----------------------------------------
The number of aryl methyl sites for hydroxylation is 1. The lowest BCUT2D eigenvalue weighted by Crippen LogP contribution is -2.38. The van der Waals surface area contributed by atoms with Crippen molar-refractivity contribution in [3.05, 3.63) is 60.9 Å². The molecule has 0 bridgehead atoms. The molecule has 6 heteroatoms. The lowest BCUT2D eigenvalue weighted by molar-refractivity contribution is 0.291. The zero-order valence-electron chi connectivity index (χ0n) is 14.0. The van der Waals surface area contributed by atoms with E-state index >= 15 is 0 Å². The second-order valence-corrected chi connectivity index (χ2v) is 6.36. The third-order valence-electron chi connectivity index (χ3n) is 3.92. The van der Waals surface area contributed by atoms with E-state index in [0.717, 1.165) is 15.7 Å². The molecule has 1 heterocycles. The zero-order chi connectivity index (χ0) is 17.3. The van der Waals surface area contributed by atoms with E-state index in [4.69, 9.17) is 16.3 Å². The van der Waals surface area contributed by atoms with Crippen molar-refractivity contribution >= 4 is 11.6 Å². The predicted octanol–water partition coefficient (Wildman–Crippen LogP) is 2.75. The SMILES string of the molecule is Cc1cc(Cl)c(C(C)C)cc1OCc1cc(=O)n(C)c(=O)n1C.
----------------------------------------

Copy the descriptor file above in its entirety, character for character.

The number of aryl methyl sites for hydroxylation is 1. The lowest BCUT2D eigenvalue weighted by Crippen LogP contribution is -2.38. The van der Waals surface area contributed by atoms with Crippen molar-refractivity contribution in [3.05, 3.63) is 60.9 Å². The molecule has 0 bridgehead atoms. The molecule has 6 heteroatoms. The lowest BCUT2D eigenvalue weighted by molar-refractivity contribution is 0.291. The zero-order valence-electron chi connectivity index (χ0n) is 14.0. The van der Waals surface area contributed by atoms with E-state index >= 15 is 0 Å². The second-order valence-corrected chi connectivity index (χ2v) is 6.36. The third-order valence-electron chi connectivity index (χ3n) is 3.92. The van der Waals surface area contributed by atoms with E-state index in [0.717, 1.165) is 15.7 Å². The molecule has 1 heterocycles. The zero-order chi connectivity index (χ0) is 17.3. The van der Waals surface area contributed by atoms with E-state index in [4.69, 9.17) is 16.3 Å². The van der Waals surface area contributed by atoms with Crippen molar-refractivity contribution >= 4 is 11.6 Å². The predicted octanol–water partition coefficient (Wildman–Crippen LogP) is 2.75. The SMILES string of the molecule is Cc1cc(Cl)c(C(C)C)cc1OCc1cc(=O)n(C)c(=O)n1C.